And then, on my way to work this morning, I remembered something; I once fell in love with a boy after having dated him for four weeks, and we have now been happily together for six years.  That being said, I am intimately privy to the conversations and glances and touches that comprised our discovery of each other during those four weeks leading up to the big romantic revelation.  And I’m sure that Perkins intended for her readers to assume a similar getting-to-know-you period for Isla and Josh; she just didn’t let us see it.  And to be honest, I’m not quite sure what filled up the majority of the book’s narrative, because it felt as if this book was at once entirely focused on the romance between Isla and Josh (to the detriment of fleshing out secondary characters, as was done so well in her first two books) and yet, having finished their story, I’m still not entirely sure who either of them is.  I don’t know why Josh was drawn to Isla from the beginning, or what made him fall in love with her now.  Inadvertent breast-gazing and strolls through bookstores are cute fillers, but there wasn’t one single conversation between the two that allowed me to see how a connection fueled by outward attraction could be sustained in the long run.  What’s more disappointing, while Perkins focuses so heavily on the supposed attraction between these two, none of their interactions gave me butterflies like the ones I got during the movie theater scene in Anna, or when Anna calls St. Claire Etienne for the first time,  or when Cricket helps Lola fix her hair.  The spark was so close to being there, but it never ignited for me.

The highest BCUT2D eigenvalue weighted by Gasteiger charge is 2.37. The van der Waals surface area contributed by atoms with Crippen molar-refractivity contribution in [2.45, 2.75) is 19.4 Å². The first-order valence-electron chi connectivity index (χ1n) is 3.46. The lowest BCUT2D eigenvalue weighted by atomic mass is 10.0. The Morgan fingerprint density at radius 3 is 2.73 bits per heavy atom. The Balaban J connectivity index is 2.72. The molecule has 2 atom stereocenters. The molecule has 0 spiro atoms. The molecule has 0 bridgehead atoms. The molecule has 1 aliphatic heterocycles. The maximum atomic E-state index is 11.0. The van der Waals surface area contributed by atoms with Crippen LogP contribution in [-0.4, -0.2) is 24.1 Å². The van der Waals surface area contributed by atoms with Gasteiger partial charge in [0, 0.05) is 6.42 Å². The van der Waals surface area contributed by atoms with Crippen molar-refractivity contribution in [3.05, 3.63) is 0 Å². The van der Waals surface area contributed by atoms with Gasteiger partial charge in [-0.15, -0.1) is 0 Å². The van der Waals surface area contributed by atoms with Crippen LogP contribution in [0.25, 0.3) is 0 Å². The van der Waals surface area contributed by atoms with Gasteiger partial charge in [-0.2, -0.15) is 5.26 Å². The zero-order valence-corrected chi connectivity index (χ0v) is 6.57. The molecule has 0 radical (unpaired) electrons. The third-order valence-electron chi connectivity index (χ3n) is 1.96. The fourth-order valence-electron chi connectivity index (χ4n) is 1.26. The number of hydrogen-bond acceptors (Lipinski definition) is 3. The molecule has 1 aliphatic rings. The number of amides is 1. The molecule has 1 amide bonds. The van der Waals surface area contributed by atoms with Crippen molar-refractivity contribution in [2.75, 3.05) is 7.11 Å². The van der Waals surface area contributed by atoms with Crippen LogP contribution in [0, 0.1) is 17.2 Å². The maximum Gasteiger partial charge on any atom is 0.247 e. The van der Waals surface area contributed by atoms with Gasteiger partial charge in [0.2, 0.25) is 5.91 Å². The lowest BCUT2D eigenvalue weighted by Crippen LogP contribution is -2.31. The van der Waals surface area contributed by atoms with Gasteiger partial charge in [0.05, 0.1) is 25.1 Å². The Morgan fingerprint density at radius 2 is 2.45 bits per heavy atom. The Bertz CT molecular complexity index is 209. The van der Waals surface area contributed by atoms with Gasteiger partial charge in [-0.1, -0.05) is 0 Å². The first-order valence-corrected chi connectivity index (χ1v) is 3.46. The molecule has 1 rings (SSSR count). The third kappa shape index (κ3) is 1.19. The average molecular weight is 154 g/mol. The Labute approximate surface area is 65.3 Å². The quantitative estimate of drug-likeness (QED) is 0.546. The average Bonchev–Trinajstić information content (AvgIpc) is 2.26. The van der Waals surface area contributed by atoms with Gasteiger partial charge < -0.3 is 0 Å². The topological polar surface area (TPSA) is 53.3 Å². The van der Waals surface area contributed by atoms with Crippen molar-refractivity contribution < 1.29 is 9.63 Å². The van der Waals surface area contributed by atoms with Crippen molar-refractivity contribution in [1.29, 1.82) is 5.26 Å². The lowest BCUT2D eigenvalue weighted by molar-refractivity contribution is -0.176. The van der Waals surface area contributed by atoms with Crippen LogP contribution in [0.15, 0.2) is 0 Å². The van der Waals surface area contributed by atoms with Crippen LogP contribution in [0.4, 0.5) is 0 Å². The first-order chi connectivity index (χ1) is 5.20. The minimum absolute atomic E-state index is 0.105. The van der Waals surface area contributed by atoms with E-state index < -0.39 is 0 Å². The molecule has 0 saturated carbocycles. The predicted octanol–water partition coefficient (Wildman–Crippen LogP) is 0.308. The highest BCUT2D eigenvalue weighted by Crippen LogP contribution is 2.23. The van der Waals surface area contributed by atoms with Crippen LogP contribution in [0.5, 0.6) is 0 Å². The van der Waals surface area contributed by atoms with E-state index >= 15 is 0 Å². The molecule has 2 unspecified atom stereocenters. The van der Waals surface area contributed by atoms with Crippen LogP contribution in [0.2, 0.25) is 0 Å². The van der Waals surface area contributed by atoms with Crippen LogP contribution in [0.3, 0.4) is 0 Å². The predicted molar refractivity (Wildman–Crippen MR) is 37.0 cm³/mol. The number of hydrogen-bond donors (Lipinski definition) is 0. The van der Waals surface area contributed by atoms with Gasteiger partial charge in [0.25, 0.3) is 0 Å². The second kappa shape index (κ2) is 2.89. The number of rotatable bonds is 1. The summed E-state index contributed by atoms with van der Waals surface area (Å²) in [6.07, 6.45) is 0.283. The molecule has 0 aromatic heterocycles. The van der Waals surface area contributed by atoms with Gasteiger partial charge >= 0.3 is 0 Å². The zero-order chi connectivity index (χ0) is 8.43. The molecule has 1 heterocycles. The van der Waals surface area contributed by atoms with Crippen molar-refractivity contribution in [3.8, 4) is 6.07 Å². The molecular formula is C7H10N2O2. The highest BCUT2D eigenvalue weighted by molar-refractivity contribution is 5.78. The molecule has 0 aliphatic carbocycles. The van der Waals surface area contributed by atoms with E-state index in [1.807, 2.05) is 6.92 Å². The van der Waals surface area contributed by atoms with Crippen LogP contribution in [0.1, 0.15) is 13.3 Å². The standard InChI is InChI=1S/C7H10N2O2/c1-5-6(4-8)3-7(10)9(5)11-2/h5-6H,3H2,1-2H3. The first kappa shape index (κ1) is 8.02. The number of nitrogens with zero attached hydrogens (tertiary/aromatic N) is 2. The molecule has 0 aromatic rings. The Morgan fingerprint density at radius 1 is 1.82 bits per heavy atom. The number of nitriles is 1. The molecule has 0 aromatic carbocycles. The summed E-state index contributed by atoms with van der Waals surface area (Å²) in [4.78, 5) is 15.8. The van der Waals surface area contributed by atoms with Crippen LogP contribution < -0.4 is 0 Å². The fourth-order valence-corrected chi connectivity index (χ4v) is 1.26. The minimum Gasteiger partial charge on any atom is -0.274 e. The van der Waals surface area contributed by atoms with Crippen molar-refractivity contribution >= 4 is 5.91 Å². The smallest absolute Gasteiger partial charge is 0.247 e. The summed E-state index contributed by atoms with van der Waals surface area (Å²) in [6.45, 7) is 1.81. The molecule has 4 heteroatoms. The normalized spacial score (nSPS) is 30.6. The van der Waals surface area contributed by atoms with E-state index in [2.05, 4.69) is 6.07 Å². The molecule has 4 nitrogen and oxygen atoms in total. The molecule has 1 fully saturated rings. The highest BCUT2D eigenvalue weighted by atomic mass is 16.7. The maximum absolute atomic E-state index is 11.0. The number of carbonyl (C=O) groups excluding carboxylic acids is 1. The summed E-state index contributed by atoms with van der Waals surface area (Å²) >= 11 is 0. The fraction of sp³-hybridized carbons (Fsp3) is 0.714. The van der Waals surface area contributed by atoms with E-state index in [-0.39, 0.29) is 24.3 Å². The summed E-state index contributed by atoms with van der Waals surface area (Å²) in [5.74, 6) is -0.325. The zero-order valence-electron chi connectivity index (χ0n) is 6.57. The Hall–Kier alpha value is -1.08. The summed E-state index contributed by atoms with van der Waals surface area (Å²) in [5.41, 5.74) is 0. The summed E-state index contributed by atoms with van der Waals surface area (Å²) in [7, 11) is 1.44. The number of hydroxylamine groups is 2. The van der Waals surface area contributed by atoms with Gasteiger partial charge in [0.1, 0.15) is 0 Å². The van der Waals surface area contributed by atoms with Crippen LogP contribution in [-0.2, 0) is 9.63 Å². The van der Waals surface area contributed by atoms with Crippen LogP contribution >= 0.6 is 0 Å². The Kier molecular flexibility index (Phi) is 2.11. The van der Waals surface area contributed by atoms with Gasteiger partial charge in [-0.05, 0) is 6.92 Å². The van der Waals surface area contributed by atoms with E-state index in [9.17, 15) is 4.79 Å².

I think that, had Perkins expanded this story out past her main characters a bit more to focus on the other people in Isla’s life, or even on Isla herself, I could have forgiven what I see as a somewhat overworked romance story.  I get the sense that Perkins spent a bit too much time worrying about getting all of the pieces to fit together neatly, and the aftermath of serious editing is that the story lost some of its heart.  I like Isla and Josh, but until I am more fully convinced of why they love each other, I simply can’t love them as a couple.

That being said, Isla is far from a bad novel and is perfectly delightful in its own right.  Perhaps if Perkins hadn’t had two truly remarkable titles leading up to this one, a lack of comparison would have made me more inclined to love this book. 

PS- I truly hope that we one day get an alternate narration of one particular scene that occurs toward the end of the book.  You’ll know when you get to it.

threecuprating